On major cases in Hong Kong, the central government in Beijing can claim jurisdiction. The legislation allows agents to take suspects across the border for trials in Communist Party-controlled courts, one issue that has raised alarm at home and overseas.
China has called the sweeping security legislation, which bars subversion, secession, terrorism and collusion with foreign forces, a "sword of Damocles” hanging over the heads of its most outspoken critics. It has prompted fears among activists and foreign governments that it will be used to silence basic freedoms in the city.
"With the passage of the national security law, Beijing has launched a full-blown rectification of Hong Kong,” said Carl Minzner, a law professor at Fordham Law School and author of "End of an Era: How China’s Authoritarian Revival is Undermining Its Rise.”
"The ultimate goal is the ‘mainland-ization' of Hong Kong — welding it more tightly to China and neutering all political and social elements that Party authorities view as problematic.”
The U.S. has led foreign governments in expressing concern over the security law, saying Hong Kong could no longer be considered sufficiently autonomous from the mainland. It has revoked some special trading privileges, which help underpin the city’s reputation as an international business hub, and sanctioned Hong Kong Chief Executive Carrie Lam and other officials.
"The arrest reflects that the HKSAR govt wasn’t intimidated by U.S. sanctions, which actually are pushing Hong Kong civil servants further to Beijing,” tweeted Hu Xijin, editor-in-chief of China’s Communist Party-run Global Times.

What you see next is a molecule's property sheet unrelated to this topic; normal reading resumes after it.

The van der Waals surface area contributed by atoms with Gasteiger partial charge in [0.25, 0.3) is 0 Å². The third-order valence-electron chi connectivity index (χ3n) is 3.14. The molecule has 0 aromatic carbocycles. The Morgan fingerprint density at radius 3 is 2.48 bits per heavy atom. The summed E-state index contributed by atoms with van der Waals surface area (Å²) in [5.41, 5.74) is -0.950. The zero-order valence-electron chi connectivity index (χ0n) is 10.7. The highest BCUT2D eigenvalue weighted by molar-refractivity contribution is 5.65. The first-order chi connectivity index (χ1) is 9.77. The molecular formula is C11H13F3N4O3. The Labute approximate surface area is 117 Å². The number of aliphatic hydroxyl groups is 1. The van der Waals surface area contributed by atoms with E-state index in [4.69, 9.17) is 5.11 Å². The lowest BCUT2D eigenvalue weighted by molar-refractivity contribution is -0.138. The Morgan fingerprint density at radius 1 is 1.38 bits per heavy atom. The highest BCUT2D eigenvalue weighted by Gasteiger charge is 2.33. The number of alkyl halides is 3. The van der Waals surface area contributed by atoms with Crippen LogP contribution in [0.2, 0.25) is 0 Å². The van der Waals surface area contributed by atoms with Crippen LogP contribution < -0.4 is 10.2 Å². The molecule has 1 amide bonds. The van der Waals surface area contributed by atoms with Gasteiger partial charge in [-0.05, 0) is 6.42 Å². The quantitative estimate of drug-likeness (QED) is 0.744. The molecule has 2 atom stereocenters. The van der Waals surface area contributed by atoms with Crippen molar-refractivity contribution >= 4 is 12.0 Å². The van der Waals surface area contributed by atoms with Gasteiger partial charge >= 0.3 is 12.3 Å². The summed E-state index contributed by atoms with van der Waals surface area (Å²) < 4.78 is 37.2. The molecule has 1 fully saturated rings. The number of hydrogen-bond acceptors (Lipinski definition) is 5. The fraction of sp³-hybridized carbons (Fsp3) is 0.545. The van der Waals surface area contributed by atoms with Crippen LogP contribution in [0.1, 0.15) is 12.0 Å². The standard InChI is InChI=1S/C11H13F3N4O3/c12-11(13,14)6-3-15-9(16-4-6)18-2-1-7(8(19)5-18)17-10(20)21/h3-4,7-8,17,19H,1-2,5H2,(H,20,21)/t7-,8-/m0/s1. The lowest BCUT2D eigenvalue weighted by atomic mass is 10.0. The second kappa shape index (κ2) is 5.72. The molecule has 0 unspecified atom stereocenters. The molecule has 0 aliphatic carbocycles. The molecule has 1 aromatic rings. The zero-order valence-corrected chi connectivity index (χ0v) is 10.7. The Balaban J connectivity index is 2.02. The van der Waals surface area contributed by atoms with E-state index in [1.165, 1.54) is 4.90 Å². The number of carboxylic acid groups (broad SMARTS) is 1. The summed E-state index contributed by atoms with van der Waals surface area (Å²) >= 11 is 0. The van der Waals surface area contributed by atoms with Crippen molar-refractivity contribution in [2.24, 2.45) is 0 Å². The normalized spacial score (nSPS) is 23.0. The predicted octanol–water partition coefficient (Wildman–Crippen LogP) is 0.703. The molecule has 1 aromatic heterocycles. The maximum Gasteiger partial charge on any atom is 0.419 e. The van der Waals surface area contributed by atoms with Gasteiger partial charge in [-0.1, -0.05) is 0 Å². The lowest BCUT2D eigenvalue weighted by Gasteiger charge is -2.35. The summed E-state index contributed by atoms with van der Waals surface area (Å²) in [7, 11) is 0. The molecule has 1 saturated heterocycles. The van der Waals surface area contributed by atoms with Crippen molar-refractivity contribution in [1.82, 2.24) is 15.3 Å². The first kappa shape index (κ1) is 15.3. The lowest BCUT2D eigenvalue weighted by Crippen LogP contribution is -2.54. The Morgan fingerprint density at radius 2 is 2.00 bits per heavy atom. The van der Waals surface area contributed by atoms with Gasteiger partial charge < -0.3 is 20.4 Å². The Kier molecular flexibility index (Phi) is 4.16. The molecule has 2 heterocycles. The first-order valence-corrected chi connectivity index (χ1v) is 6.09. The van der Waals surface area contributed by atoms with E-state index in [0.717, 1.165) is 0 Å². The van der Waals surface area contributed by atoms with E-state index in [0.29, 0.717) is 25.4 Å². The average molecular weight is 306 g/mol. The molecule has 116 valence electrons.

Lai was also arrested this year on illegal assembly charges, along with other leading activists, relating to protests last year.
In an interview in May, Lai pledged to stay in Hong Kong and continue to fight for democracy even though he expected to be one of the targets of the new legislation.
Before Monday, 15 people had been arrested under the law, including four aged 16 to 21 late last month over posts on social media.
The new legislation has sent a chill through Hong Kong, affecting many aspects of life. Activists have disbanded their organizations, while some have fled the city altogether.
Slogans have been declared illegal, certain songs and activities, such as forming human chains, have been banned in schools, and books have been taken off shelves in public libraries.
Hong Kong authorities have also issued arrest warrants for six pro-democracy activists who fled the city and who police suspect violated the new security law.
The United States on Friday imposed sanctions on Hong Kong Chief Executive Carrie Lam, the territory's current and former police chiefs and eight other top officials for what Washington says is their role in curtailing political freedoms in the territory.
Beijing's top representative office in Hong Kong described the sanctions as "clowning actions."
Beijing and the Hong Kong government have said the law will not affect rights and freedoms, and that it is needed to plug security loopholes. They said it will only target a small minority of "troublemakers."